Today we’re going to be talking about the spiritual discipline of confession. Before we dig into what confession is I really want us to look at what confession is not, or some misconceptions we have about confession. Confession is not primarily something we do for God. Second, sometimes we think it’s simply an accounting procedure. We think of sin as being on the debit side of our ledger but then once when we confess it, it’s erased. That’s not accurate either. Third, sometimes we think it’s mechanical, but it’s not something that is like a machine that we just go and do.
So what is confession?
Confession is an aid for us to be healed and be changed.
If we do it, it really helps us with healing. We usually go through a process of realizing and repentance and then restoration and reconciliation, but then there’s healing that needs to happen and I believe that once confession happens all of those things can be complete.
It is also a practice that, if done wisely, will help you become transformed. There are three ways that can take place. First, we are liberated from guilt. Second, we will be less likely to sin and to continue living in that sin if we confess it. Conversely, if we don’t confess it, then we’re a lot more likely to just keep living in that sin secretly. So confession is good for us and our transformation and our walk with Christ. The third way it helps us be transformed is that sin will look and feel less attractive. I think that when we confess sin and we surround ourselves with people to confess it to, I think that we will see it is less attractive.
Most of us realize that we’re supposed to do that but perhaps that’s not something that you’ve really looked at in your personal life a lot. If that’s the case, here is a six-step process for spiritual stain removal that might help you, adapted from John Ortberg’s book, The Life You’ve Always Wanted:
- Preparation – Placing ourselves into the care of the Spirit and asking for help
- Self-examination – Taking time to reflect on your thoughts, words, and deeds and acknowledging that we have sinned
- Perception – We need a new way of looking at our sin, a new understanding of it. Why did I do what I did? What happened as a result of my sin?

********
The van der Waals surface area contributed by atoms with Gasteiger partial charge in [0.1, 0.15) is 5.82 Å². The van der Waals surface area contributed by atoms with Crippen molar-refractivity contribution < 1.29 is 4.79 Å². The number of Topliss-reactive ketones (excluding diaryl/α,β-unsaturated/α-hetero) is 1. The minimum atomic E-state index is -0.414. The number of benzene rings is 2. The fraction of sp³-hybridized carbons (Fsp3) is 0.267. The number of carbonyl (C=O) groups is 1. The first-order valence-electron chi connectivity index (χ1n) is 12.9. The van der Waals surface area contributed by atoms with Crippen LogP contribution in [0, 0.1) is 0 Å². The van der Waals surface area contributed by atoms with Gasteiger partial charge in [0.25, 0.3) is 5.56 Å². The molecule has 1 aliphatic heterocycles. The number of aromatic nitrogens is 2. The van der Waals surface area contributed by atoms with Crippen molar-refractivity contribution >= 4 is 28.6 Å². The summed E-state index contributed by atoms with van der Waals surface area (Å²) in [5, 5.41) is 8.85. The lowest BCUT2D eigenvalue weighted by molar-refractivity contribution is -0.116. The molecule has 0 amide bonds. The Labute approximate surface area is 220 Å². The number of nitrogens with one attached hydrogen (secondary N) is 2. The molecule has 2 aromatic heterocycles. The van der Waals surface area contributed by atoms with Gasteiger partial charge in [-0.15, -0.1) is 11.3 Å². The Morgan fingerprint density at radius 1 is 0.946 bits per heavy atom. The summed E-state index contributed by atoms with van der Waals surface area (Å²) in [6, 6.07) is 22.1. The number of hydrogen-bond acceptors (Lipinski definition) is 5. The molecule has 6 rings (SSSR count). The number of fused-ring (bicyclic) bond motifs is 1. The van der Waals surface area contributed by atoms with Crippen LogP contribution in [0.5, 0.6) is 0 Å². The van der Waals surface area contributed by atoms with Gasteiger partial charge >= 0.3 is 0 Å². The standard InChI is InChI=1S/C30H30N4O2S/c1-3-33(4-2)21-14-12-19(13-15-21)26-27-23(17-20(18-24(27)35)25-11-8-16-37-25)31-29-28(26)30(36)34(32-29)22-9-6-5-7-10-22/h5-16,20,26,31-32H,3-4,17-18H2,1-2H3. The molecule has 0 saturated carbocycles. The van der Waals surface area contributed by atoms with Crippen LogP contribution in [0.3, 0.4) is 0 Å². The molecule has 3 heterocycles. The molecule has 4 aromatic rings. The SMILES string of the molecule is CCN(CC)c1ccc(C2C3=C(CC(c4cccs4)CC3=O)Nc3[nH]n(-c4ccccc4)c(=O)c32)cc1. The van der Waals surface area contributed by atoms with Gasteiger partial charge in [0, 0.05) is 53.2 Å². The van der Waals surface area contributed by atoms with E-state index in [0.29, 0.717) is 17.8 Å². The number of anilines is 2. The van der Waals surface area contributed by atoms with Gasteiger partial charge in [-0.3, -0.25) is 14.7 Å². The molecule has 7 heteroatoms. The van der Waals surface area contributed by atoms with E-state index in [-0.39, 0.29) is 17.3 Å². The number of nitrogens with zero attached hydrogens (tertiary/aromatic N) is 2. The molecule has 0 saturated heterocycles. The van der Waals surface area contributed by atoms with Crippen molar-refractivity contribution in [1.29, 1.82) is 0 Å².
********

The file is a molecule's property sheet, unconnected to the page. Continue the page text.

- A New Feeling – True confession is not just an exchange of information. It involves entering into the pain of the person we have hurt and entering into God’s pain over sin.
- A New Promise – Confessing to the wrong of the past and to a different future, looking forward as a new promise is given to us
- Healing Grace – Giving life through grace
So we’ve looked at what confession is not. We’ve looked at what confession is. We’ve looked at a process of confessing and how to do it. So the next question is who? Who do we confess to? We see in James 5:15-16 it says, “And the prayer of faith will save the one who is sick, and the Lord will raise him up. And if he has committed sins, he will be forgiven. Therefore, confess your sins to one another and pray for one another, that you may be healed. The prayer of a righteous person has great power as it is working” (ESV). So who? We should confess to one another. We should confess to someone we have a relationship with, who we have invested in and is investing in us, someone who we can trust, someone we know will be praying for us and has our best interest at heart. The second person we should confess to is God. 1 John 1:9 tells us, “If we confess our sins He is faithful and just to forgive our sins and to cleanse us from all unrighteousness.”
So we’ve looked at what it’s not. We’ve looked at what confession is. We’ve looked at a six-step process of preparing yourself and getting of confessing and what it should look like. And then we’ve looked at who. We should look to each other and we should look to God. I hope that today has been helpful in your journey as you walk through life – not only in ministry but in your life and your personal walk with Christ. The spiritual discipline of confession is an important one. We should not take it lightly.
The Spiritual Discipline of Confession